Education Reform

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Ideas swarm around us everyday. They run through our heads and at times they alter our thoughts, believes, and perception. The question is, what ideas, events, or words affect us so that we do the things we do and say the things we say. If we understand the causes and know the effects, we have yet to fully understand the “chain.” In essence, the real question is not “what” ideas, events, or words affected the person but rather “why” it affected them. To understand the why, we must first understand the initial cause and effect.

George Santayana’s philosophies found in his essays, “Intellectual Ambition” and “Intuitive Morality,” were enthused by the rise of education and change in literature during the time. The cause and effect can be as simple as the rise of education and such forth brought Santayana to write these essays; however, with the lack of detail, the lack of evidence, and no answer to why these things affected his writing, it is impossible to complete the chain of cause and effect. Basically, the causes, effects, details, and evidence must first be analyzed then organized in order to understand the question of why.

During the late 1880s and early 1890s, reforms in education allowed for a more open view of education and the world sparking creativity and independence in schools. (America Past and Present, paraphrase) The world, especially the United States, was beginning to understand that through creativity and education beyond the core subjects the spectrum of knowledge known would spread beyond regions imaginable. The curiosity spread through out the U.S and eventually influenced many great people, one being George Santayana. In his essay, “Intellectual Ambition,” Santayana signifies the strength of creativity and...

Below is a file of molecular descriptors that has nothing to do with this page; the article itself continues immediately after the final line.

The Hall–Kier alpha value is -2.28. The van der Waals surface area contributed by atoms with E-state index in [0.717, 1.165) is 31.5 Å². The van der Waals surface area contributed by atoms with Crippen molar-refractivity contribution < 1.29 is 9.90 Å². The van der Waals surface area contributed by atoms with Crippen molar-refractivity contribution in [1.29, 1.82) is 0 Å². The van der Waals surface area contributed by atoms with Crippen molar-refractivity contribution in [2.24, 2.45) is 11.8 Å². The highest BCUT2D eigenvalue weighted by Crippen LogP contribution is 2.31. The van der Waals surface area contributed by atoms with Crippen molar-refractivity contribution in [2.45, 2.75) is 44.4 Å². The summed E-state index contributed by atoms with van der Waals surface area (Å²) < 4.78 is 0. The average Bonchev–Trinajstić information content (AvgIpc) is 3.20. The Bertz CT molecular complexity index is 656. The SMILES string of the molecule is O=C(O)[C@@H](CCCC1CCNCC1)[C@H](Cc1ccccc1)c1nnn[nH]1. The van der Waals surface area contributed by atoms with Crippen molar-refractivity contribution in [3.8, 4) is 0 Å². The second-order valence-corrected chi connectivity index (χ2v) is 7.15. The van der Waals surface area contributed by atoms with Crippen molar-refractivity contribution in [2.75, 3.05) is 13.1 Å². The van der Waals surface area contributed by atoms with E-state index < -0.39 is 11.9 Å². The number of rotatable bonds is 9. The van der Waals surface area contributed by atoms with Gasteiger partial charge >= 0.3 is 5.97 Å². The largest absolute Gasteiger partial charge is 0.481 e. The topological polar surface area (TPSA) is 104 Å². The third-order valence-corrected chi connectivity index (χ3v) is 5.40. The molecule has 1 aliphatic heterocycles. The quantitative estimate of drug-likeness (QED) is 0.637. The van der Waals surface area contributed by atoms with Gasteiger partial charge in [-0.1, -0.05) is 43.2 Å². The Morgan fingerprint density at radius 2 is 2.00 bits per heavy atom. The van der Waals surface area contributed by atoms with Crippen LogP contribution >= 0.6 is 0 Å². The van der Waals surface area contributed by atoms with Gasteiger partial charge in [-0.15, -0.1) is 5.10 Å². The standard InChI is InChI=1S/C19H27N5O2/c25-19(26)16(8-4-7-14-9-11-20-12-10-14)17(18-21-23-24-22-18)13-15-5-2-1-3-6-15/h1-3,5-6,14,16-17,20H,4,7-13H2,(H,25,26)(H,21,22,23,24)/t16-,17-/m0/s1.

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...Works Cited

Santayana, George. “Intellectual Ambition.” The Oxford Book of Essays. Oxford University Press. ED. John Gross. 1991. 341-342

Santayana, George. “Intuitive Morality.” The Oxford Book of Essays. Oxford University Press. ED. John Gross. 1991. 342-345

Saatkamp, Herman, "George Santayana." The Stanford Encyclopedia of Philosophy (Fall 2010 Edition), Edward N. Zalta (ed.) .

“Chapter 19: Towards an Urban Society, 1877-1900.” America: Past and Present. Ed. Michael Boezi. 8th edition. New York: Pearson Longman, 2007. 538-570

“Chapter 20: Political Realignment in 1890s.” America: Past and Present. Ed. Michael Boezi. 8th edition. New York: Pearson Longman, 2007. 572-598

“George Santayana.” Britannica. 2005. 17 Jan. 2006 .

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